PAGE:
A recent indictment of Perry County Commission chairman Albert Turner, Jr. for voter fraud is "bogus," according to a statement released on social media by Turner on Wednesday night.

Turner has been indicted for felony and misdemeanor counts of voter fraud, according to a press release by Alabama Secretary of State John Merrill and Alabama's Fourth Judicial Circuit District Attorney Michael Jackson released on Wednesday.

According to the press release, Turner has been indicted for allegedly voting multiple times and inserting multiple completed ballots into the tabulator at a polling location in Perry County in the May primary. Turner has also been indicted for allegedly ballot harvesting during the November general election. The indictment alleges that Turner presented multiple completed absentee ballots for mailing from the U.S. Post Office. 

In a statement, Turner said he is not concerned about "Jackson and his bogus charge of ballot stuffing and mailing too many absentee ballots."  

Robert Turner, Jr. defeated Jackson with 54% of the vote in the May primary. According to the Selma Times-Journal, Turner had 9,178 votes compared to 7,770 for Jackson. Jackson had served as Alabama's Fourth Judicial Circuit District Attorney since 2004, according to the outlet. Robert Turner, Jr. is a cousin of Albert Turner, Jr.

"If I am guilty of anything it was making sure Robert Jr. beat the hell out of Jackson and he did that," Turner said. 

Turner said he "agrees with Jackson's claim that the ballot box was stuffed, not by him, but by the people of Perry County and the 4th Judicial District." 

"The people were tired of politically motivated prosecutions by an incompetent district attorney," Turner added.

Jackson stated at a press conference Wednesday that he has "heard the cry from the citizens and the people running for office to clean up the elections in the Black Belt." 

Turner said the charges are "political theater at its finest" and that Merrill was at his courthouse office "two weeks ago asking that the Chairman (Turner) throw him some business at his new government relations job with a Mississippi-based engineering firm."

Merrill told 1819 News in a phone interview on Thursday that he "didn't want to make any kind of comments except to say that election integrity is something that we hold very dear."

"Voter fraud is something that must be punished if it has been committed," Merrill said. "I also think it should be known that the accused is always innocent until proven guilty. The District Attorney took the evidence that had been provided from our office at other locations to the grand jury in Perry County which is made up of a grand jury of his peers and they brought back the indictment and that case has been turned over to the Attorney General's Office."

Merrill announced in a press release Thursday he'd be joining Waggoner Engineering as the director of public policy and strategic markets for Alabama. Waggoner has its headquarters in Jackson, Miss., and more than 10 office locations across six states and Washington, D.C. Karen Guthrie, Merrill's executive assistant and scheduler, will also be joining the team at Waggoner as the administrator of Alabama and Florida.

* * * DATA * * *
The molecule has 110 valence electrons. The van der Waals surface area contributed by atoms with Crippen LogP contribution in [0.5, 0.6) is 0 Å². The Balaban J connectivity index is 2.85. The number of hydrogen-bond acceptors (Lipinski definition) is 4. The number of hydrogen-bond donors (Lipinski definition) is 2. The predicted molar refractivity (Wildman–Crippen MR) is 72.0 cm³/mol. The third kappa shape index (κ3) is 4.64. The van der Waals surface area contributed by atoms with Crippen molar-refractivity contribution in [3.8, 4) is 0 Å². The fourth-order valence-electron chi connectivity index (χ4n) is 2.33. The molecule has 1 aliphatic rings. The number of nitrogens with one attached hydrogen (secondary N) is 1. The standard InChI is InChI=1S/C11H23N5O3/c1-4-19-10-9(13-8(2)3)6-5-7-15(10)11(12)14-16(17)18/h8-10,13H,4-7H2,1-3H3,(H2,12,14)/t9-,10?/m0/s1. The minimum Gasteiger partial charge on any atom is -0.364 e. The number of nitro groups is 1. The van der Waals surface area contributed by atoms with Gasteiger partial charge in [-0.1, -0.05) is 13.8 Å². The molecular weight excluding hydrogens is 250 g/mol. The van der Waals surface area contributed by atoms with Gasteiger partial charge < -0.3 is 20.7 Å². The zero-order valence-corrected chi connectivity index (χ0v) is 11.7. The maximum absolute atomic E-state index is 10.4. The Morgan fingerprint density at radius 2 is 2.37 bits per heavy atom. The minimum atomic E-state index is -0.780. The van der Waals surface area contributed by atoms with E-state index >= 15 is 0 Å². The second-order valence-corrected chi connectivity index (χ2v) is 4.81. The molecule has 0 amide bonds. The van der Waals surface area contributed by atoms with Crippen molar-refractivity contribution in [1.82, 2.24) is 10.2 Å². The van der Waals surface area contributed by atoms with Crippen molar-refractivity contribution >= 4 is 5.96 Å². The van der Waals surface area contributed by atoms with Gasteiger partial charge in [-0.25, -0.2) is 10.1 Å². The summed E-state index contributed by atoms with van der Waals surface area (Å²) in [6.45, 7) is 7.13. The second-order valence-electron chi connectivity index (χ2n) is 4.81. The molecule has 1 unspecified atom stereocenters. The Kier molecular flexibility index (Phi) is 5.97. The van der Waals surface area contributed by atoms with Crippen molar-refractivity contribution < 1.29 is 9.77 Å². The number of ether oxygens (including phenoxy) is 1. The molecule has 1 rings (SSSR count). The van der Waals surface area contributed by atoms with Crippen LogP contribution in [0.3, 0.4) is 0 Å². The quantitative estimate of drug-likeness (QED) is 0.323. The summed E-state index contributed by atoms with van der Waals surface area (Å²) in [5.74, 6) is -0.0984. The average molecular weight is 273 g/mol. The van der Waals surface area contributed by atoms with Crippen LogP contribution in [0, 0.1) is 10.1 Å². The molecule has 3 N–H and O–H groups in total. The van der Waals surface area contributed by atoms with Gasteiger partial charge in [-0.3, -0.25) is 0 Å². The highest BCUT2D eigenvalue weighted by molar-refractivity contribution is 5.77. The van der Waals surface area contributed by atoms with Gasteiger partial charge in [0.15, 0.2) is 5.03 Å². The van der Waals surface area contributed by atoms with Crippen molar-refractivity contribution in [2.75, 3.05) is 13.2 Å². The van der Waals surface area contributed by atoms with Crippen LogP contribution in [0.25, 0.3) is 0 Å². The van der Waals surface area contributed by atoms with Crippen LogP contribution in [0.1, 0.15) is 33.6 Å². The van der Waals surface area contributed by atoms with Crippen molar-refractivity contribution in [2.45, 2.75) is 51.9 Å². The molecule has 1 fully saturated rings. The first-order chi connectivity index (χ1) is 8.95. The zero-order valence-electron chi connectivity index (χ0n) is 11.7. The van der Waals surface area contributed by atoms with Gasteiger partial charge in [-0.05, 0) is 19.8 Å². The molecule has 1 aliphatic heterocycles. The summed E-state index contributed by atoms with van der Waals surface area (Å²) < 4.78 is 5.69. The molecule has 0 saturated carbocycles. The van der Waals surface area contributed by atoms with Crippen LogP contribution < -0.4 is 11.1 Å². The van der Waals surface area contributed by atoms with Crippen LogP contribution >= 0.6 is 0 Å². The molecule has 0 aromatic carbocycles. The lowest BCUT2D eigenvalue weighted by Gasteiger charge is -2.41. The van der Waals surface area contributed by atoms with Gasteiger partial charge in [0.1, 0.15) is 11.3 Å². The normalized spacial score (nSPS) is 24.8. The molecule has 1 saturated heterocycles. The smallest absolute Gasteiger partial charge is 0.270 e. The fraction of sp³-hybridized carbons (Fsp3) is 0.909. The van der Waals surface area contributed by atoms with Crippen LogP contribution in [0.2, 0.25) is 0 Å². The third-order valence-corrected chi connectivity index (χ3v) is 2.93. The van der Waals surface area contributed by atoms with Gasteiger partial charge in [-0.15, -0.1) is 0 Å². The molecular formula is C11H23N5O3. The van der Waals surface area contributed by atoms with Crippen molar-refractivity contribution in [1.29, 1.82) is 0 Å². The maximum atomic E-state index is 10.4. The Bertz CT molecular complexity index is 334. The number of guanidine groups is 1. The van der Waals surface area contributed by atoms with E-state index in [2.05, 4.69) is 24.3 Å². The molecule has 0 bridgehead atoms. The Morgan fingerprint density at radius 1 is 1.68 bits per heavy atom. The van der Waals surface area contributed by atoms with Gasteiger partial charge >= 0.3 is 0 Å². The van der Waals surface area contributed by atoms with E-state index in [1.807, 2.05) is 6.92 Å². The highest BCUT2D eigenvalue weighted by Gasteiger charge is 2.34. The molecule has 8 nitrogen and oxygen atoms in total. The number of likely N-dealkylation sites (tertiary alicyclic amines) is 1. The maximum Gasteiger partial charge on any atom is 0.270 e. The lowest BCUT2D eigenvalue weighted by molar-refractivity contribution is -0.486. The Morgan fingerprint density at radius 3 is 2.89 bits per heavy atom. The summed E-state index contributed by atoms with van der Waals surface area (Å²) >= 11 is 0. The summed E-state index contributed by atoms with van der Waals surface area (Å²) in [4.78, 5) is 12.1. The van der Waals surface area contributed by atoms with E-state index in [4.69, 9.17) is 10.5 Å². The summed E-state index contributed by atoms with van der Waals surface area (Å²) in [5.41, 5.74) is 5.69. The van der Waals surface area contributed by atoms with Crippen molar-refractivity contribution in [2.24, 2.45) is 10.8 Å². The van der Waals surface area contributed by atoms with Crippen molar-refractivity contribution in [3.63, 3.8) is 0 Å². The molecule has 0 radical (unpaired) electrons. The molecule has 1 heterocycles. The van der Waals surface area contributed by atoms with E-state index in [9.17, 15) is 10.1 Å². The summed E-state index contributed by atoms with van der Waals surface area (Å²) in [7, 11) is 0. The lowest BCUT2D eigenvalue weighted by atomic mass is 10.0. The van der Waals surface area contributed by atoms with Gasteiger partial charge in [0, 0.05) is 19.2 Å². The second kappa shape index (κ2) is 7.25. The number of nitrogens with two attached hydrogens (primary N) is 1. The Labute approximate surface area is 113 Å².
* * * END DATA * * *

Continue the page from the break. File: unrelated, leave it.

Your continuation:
Merrill told 1819 News his meeting with Turner happened because he had meetings with the Probate Judge and the Board of Registrars, adding, "[A]s I do everywhere I go, I went by to see Commissioner Turner and talked to him."

"He asked me what was going on," Merrill said. "I told him. He asked me what my next steps were, and I told him. I said, 'I'd love to have an opportunity to come visit with you and talk to you about that after my term expires.' He said, 'I'll look forward to that.' That was it. That's a conversation that's happened with a number of different people all across the state since I've accepted my position."

According to Perry County's website, Turner was first appointed to serve in 2000 as a commissioner to serve the remainder of his father's fourth term of office after the death of Albert Turner, Sr. The elder Turner was a civil rights activist and advisor to Martin Luther King, Jr. According to a New York Times article after Albert Turner, Sr.'s death, Turner, Sr. and his wife, Evelyn, were prosecuted unsuccessfully for "altering absentee ballots collected from rural blacks" in the 1980s.

The Alabama Department of Examiners of Public Accounts faulted the Perry County Commission for a variety of financial and accounting errors in a report filed in October 2022. According to the report, the "Commission's failure to have traditional financial statement audits for (2018 and 2019 fiscal years) may impact the Commission's credit rating and/or ability to borrow money in the future."

Turner said he will "go on with his schedule on January 13th in Atlanta, January 14th in Savannah, Ga., and January 15th back in Atlanta ending the King Holiday with friends at Governor Kay Ivey's inauguration on January 16th."  

"The Chairman wishes Mike and John a happy King's Day and a peaceful retirement," Turner said in a statement.

To connect with the author of this story, or to comment, email caleb.taylor@1819News.com.

Don't miss out! Subscribe to our newsletter and get our top stories every weekday morning.